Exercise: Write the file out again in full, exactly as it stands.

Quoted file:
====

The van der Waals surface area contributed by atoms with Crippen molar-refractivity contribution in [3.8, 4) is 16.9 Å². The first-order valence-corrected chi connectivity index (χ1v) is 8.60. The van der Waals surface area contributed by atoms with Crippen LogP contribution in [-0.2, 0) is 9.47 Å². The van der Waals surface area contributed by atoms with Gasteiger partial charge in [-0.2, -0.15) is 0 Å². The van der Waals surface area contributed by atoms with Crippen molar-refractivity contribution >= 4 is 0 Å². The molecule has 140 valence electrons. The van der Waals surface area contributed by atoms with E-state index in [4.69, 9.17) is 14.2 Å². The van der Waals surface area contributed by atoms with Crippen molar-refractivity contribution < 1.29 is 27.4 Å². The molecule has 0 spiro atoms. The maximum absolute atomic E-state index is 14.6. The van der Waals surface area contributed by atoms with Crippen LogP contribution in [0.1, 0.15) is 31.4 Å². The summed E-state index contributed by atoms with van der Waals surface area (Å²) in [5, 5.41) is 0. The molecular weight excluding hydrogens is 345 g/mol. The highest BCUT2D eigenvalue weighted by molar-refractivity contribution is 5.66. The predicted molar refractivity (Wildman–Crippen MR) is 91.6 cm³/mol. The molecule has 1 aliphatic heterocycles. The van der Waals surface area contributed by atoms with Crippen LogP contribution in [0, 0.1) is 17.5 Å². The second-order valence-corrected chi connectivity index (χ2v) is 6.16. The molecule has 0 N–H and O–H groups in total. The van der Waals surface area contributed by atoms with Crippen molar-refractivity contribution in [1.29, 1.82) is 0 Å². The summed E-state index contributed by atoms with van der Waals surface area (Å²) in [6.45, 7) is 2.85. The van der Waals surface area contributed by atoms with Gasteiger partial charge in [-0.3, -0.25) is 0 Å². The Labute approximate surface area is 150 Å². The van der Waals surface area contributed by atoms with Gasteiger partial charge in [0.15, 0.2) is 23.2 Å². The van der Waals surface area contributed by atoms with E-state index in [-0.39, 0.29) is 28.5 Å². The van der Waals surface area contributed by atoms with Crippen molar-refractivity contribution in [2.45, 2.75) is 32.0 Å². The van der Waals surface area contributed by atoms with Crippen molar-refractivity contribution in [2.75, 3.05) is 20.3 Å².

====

The van der Waals surface area contributed by atoms with Crippen molar-refractivity contribution in [3.8, 4) is 16.9 Å². The first-order valence-corrected chi connectivity index (χ1v) is 8.60. The van der Waals surface area contributed by atoms with Crippen LogP contribution in [-0.2, 0) is 9.47 Å². The van der Waals surface area contributed by atoms with Gasteiger partial charge in [-0.2, -0.15) is 0 Å². The van der Waals surface area contributed by atoms with Crippen molar-refractivity contribution >= 4 is 0 Å². The molecule has 140 valence electrons. The van der Waals surface area contributed by atoms with E-state index in [4.69, 9.17) is 14.2 Å². The van der Waals surface area contributed by atoms with Crippen molar-refractivity contribution < 1.29 is 27.4 Å². The molecule has 0 spiro atoms. The maximum absolute atomic E-state index is 14.6. The van der Waals surface area contributed by atoms with Crippen LogP contribution in [0.1, 0.15) is 31.4 Å². The summed E-state index contributed by atoms with van der Waals surface area (Å²) in [5, 5.41) is 0. The molecular weight excluding hydrogens is 345 g/mol. The highest BCUT2D eigenvalue weighted by molar-refractivity contribution is 5.66. The predicted molar refractivity (Wildman–Crippen MR) is 91.6 cm³/mol. The molecule has 1 aliphatic heterocycles. The van der Waals surface area contributed by atoms with Crippen LogP contribution in [0, 0.1) is 17.5 Å². The second-order valence-corrected chi connectivity index (χ2v) is 6.16. The molecule has 0 N–H and O–H groups in total. The van der Waals surface area contributed by atoms with Crippen molar-refractivity contribution in [1.29, 1.82) is 0 Å². The summed E-state index contributed by atoms with van der Waals surface area (Å²) in [6.45, 7) is 2.85. The van der Waals surface area contributed by atoms with Gasteiger partial charge in [-0.3, -0.25) is 0 Å². The Labute approximate surface area is 150 Å². The van der Waals surface area contributed by atoms with Gasteiger partial charge in [0.15, 0.2) is 23.2 Å². The van der Waals surface area contributed by atoms with E-state index in [-0.39, 0.29) is 28.5 Å². The van der Waals surface area contributed by atoms with Crippen molar-refractivity contribution in [2.45, 2.75) is 32.0 Å². The van der Waals surface area contributed by atoms with Crippen molar-refractivity contribution in [2.75, 3.05) is 20.3 Å².